Social media etiquette 101
Do you have a small business and want to connect with customers on social media, but don’t know what to say?
Social media content – whether it’s a blog, tweet or video – doesn’t have to be complicated.
Simply think of it as a conversation. When you speak with customers, do you get tongue-tied? The answer is probably no.
But if you need some conversation starters, consider these questions.
What do you want your target audiences to know?
- What you have to offer
- Highlights of your products and services
- Helpful information related to your field of expertise
What do you want to know about customers?
- Likes, dislikes
- How you can help them, whether it’s through providing better customer service, better products or valuable tips.
And, as you’re creating these conversations, visualize yourself throwing a cocktail party.
As a good host, you wouldn’t dominate the discussion 100 percent of the time, would you? No, you’d be considerate of your guests, discussing your viewpoint and then listening to theirs.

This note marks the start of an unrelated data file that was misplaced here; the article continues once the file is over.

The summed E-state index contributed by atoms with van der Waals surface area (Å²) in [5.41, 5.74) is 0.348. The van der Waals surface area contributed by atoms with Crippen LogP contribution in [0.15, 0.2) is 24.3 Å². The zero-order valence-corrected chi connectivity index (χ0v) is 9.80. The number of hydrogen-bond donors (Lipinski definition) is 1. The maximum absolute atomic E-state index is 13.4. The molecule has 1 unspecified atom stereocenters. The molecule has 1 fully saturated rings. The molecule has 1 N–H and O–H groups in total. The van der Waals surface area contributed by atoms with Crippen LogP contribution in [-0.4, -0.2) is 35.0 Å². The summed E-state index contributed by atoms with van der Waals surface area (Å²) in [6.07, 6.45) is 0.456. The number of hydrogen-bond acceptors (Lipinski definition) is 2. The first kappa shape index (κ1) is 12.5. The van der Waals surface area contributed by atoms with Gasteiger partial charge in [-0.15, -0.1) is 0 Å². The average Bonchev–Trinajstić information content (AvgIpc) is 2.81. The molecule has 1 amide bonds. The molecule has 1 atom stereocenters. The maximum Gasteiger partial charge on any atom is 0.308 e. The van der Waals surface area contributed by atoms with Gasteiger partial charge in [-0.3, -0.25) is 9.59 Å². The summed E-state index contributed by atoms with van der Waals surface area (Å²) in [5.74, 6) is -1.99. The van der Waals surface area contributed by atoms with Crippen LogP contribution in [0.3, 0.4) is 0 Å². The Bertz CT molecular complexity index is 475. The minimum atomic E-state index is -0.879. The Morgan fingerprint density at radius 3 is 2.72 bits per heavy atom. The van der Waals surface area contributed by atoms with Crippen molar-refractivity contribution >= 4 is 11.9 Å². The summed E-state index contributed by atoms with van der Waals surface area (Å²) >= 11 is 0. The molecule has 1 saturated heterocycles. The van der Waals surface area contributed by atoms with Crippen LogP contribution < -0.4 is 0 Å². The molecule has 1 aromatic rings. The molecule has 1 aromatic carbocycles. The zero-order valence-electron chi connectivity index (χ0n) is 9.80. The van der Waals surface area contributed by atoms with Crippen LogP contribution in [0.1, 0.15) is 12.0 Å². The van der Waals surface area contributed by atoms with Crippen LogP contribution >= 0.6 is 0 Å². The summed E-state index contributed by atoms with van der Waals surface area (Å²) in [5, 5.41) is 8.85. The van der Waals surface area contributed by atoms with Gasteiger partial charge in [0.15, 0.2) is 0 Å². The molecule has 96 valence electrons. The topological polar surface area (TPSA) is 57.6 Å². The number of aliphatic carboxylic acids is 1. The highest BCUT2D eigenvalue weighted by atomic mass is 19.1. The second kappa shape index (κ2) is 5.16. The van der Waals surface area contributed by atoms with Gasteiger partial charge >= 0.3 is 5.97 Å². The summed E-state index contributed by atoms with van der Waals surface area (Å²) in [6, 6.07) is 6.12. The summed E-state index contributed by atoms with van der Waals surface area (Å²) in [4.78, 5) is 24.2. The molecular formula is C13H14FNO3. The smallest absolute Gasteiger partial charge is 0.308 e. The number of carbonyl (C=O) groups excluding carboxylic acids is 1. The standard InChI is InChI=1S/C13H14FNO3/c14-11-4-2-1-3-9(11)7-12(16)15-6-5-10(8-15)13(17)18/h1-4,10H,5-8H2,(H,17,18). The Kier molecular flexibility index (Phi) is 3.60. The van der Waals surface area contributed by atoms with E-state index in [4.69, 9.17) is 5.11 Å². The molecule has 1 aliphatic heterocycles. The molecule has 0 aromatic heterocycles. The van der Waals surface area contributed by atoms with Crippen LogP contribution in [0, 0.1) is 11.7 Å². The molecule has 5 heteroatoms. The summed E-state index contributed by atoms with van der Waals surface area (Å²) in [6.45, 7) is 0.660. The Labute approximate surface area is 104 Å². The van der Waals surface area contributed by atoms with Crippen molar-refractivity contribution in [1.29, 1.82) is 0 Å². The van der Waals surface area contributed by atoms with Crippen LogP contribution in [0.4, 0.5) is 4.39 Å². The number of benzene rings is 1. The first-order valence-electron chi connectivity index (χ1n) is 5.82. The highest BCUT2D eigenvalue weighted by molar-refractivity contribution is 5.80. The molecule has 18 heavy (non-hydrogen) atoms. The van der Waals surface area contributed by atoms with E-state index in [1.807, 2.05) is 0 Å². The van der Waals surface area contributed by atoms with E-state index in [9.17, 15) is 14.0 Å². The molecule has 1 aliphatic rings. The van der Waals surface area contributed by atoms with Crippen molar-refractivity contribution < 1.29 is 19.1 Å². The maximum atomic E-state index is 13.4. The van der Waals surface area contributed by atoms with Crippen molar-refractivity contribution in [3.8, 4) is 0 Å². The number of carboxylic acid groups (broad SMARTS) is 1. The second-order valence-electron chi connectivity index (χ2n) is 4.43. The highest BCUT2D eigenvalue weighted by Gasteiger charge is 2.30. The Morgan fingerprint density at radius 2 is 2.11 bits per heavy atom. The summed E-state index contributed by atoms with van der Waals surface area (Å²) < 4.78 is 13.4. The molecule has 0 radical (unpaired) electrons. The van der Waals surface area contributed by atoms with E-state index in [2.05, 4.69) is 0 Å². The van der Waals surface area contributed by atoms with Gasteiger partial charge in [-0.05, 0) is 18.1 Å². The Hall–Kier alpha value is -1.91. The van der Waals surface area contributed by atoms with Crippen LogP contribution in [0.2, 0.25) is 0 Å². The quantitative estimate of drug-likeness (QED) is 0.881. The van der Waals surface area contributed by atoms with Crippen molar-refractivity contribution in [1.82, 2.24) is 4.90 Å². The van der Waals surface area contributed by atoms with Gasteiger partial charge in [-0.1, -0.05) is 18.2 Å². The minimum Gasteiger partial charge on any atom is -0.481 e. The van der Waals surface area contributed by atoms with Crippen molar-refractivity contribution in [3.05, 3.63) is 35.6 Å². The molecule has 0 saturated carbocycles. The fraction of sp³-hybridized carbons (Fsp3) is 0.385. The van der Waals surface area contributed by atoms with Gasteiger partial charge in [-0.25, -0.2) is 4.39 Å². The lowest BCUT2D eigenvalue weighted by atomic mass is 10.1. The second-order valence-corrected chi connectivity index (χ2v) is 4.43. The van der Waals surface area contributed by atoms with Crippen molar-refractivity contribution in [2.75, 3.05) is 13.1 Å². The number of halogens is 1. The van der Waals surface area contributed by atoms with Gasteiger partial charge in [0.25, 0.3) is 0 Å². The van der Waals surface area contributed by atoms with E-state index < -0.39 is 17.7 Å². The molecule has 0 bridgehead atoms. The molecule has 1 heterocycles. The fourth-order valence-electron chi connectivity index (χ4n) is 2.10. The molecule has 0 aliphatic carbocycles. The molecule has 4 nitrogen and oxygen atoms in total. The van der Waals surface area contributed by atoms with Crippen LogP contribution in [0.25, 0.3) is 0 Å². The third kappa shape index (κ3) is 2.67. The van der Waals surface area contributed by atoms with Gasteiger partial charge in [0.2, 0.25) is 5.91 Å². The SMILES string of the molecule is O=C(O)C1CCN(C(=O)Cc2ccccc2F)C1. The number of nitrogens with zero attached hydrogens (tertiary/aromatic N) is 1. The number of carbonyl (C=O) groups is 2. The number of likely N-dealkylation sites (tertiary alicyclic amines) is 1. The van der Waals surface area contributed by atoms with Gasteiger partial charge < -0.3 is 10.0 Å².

And you certainly wouldn’t talk only about yourself and your business. That’s a mistake you can’t afford on social media. People won’t tolerate shameless self-promotion because they can find more interesting content in a nanosecond. It’s not like the ‘60s era of “Mad Men,” when there were only three TV networks and no DVRs to help consumers to speed through commercials.
Consistency also is important. You can’t expect to churn out brilliant blogs two days in a row and then forget about posting for two months. It’s the equivalent of running up to a guest, speaking non-stop for 10 minutes, then going mute for the rest of the party.
If you’re going to succeed at social media, you have to make a commitment to show up on a regular basis, whether it’s a monthly blog on LinkedIn or three posts daily on Twitter.
But making a commitment doesn’t mean that you should be deadly serious all the time. Some of the most successful brands engage consumers with humor.
So get out there and be creative! Just remember the three C’s – conversation, consideration and consistency.